Quantum technology expert Q-CTRL announced a partnership with Australia’s Department of Defence to develop quantum sensors that will deliver quantum-assured navigation capability for military platforms.
The program will provide quantum-enhanced positioning and navigation capability built on Q-CTRL’s industry-leading software-ruggedised quantum sensing technology.
Quantum-enhanced navigation will deliver the ability for vehicles to position accurately over long periods when GPS is unavailable or untrustworthy, opening new frontiers for defence operations.
In air, space, underground, and underwater, quantum navigation permits long-endurance missions that were otherwise impossible, and secures positioning against jamming or spoofing by hostile adversaries.
Reliance on GPS for civilian and military navigation has become a critical vulnerability for governments and private sector organisations worldwide. Limited access to or outright denial of GPS signals will cause estimated economic losses of over $1 billion per day in the US alone.
Existing alternatives to GPS deliver limited benefits, suffering from rapidly accumulating errors that can pose tremendous risks to defence missions. For instance, most naval vessels use backup “inertial navigation” systems that sense motion to aid in positioning but can lead to a vessel being off course by miles after just hours without GPS – enough to steer a ship into an underwater obstacle overnight under poor conditions.
Q-CTRL’s technology uses the quantum physics of atoms to detect motion and small changes in the Earth’s gravitational field, leveraging these signals to enable navigation over extended periods.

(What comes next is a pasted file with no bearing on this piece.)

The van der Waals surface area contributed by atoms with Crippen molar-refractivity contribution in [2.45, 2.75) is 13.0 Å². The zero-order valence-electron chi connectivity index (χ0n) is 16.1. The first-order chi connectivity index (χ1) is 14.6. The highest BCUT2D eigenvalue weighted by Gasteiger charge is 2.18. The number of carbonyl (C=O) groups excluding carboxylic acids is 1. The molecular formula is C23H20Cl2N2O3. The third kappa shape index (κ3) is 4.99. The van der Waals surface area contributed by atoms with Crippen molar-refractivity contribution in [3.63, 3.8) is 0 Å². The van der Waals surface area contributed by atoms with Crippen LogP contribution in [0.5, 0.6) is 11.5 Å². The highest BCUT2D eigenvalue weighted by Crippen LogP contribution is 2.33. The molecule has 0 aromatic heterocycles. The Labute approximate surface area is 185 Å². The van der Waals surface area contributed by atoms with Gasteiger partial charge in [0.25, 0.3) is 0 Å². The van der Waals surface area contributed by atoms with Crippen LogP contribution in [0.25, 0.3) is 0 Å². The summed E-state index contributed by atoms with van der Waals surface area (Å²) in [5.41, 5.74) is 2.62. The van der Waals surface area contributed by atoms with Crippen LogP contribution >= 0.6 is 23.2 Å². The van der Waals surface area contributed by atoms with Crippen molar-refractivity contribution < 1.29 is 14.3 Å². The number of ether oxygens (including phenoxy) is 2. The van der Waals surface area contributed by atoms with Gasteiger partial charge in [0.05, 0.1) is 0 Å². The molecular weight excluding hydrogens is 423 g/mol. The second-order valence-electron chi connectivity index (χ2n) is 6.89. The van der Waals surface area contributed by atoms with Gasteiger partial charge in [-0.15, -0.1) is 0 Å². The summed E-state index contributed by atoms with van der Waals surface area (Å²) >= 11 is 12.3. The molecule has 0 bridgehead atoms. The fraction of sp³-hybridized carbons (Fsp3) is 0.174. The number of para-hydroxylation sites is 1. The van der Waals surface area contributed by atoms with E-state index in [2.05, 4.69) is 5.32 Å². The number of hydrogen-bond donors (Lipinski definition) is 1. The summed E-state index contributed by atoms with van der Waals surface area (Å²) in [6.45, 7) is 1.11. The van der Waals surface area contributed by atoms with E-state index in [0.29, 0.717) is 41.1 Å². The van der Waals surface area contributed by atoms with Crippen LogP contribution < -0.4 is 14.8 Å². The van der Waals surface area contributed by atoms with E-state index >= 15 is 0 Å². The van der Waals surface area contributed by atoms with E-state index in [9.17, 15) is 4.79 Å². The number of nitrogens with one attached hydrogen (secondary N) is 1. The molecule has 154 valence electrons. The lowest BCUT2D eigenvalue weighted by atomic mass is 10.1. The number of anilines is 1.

Quantum sensors provide very reliable outputs because their signals are derived from the fundamental laws of physics, unlike existing mechanical or electrical systems that degrade over time or under different operating conditions.
Fielding quantum navigation on real defence platforms is unlocked by both proprietary hardware design and software-ruggedisation that boosts performance in the field by hundreds of times.
Q-CTRL is a pioneer in the application of AI-enhanced infrastructure software to improve the operation of quantum hardware. The team’s recent groundbreaking results demonstrate that they can ruggedise quantum sensors entirely in software, to maintain advantages even in challenging field environments, such as moving platforms subject to strong vibrations.
“From day one we knew that our specialised expertise in quantum control could unlock totally new applications of quantum technology,” said Q-CTRL CEO and Founder Prof. Michael J. Biercuk.
“We’ve shown we can boost the performance of quantum computers and quantum sensors by orders of magnitude – entirely through software. Now we’re pleased to be applying these capabilities to a critical defense mission for Australia.”
Interim head of the Advanced Strategic Capabilities Accelerator, Professor Emily Hilder said the collaboration with Q-CTRL was significant for delivering quantum-enhanced navigation.
“Defence recognises that quantum sensing has the potential to fundamentally transform Defence capability. Partnerships of this kind demonstrate our capacity to translate innovative concepts into capability, delivered by a world-class Australian deep-tech company,” she said.
Q-CTRL announced its quantum sensing division in 2022, led by Dr Russell Anderson and focused on realising a new generation of software-defined quantum sensors.
The team has previously worked with partners including Advanced Navigation and the Australian Army to demonstrate and deliver this technology for applications including remote drone detection. Recent expansion to the US and UK directly supports the objective of delivering the team’s unique capabilities to Australia’s closest technology-sharing partners.
The company’s newest contract supports the first of a multi-year effort to field-deploy and validate miniaturised systems on defence platforms. It represents one of the first international partnerships between government and the private sector to apply quantum technology in real defence settings.